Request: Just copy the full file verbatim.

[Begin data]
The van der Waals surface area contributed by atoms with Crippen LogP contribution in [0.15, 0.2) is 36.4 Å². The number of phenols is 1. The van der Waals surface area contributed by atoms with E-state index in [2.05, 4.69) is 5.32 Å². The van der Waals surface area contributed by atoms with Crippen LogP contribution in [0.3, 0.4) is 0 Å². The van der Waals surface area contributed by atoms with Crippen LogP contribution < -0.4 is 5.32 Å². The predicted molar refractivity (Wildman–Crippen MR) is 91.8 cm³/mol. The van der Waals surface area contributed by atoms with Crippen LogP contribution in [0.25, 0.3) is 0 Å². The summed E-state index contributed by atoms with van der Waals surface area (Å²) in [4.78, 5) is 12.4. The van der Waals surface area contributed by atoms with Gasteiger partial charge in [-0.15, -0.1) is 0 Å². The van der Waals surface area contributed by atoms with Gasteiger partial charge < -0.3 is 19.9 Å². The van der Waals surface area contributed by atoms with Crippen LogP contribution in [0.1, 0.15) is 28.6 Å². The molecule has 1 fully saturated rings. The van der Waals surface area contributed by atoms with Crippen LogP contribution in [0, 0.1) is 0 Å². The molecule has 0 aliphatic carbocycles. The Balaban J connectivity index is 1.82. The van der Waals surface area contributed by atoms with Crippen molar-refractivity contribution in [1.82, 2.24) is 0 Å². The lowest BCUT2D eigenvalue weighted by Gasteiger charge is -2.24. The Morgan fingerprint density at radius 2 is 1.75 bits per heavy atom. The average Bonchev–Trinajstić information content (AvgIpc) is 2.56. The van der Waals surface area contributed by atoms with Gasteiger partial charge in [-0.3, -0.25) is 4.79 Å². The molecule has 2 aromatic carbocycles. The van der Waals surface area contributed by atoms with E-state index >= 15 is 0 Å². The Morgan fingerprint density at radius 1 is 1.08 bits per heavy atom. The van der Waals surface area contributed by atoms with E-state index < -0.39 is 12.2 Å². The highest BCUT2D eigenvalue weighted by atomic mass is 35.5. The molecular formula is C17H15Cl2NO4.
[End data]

The van der Waals surface area contributed by atoms with Crippen LogP contribution in [0.15, 0.2) is 36.4 Å². The number of phenols is 1. The van der Waals surface area contributed by atoms with E-state index in [2.05, 4.69) is 5.32 Å². The van der Waals surface area contributed by atoms with Crippen LogP contribution in [0.3, 0.4) is 0 Å². The van der Waals surface area contributed by atoms with Crippen LogP contribution < -0.4 is 5.32 Å². The predicted molar refractivity (Wildman–Crippen MR) is 91.8 cm³/mol. The van der Waals surface area contributed by atoms with Crippen LogP contribution in [0.25, 0.3) is 0 Å². The summed E-state index contributed by atoms with van der Waals surface area (Å²) in [4.78, 5) is 12.4. The van der Waals surface area contributed by atoms with Gasteiger partial charge in [-0.15, -0.1) is 0 Å². The van der Waals surface area contributed by atoms with Gasteiger partial charge < -0.3 is 19.9 Å². The van der Waals surface area contributed by atoms with Crippen LogP contribution in [0.1, 0.15) is 28.6 Å². The molecule has 1 fully saturated rings. The van der Waals surface area contributed by atoms with Crippen LogP contribution in [0, 0.1) is 0 Å². The molecule has 0 aliphatic carbocycles. The Balaban J connectivity index is 1.82. The van der Waals surface area contributed by atoms with Crippen molar-refractivity contribution in [1.82, 2.24) is 0 Å². The lowest BCUT2D eigenvalue weighted by Gasteiger charge is -2.24. The Morgan fingerprint density at radius 2 is 1.75 bits per heavy atom. The average Bonchev–Trinajstić information content (AvgIpc) is 2.56. The van der Waals surface area contributed by atoms with Gasteiger partial charge in [-0.3, -0.25) is 4.79 Å². The molecule has 2 aromatic carbocycles. The van der Waals surface area contributed by atoms with E-state index >= 15 is 0 Å². The Morgan fingerprint density at radius 1 is 1.08 bits per heavy atom. The van der Waals surface area contributed by atoms with E-state index < -0.39 is 12.2 Å². The highest BCUT2D eigenvalue weighted by atomic mass is 35.5. The molecular formula is C17H15Cl2NO4.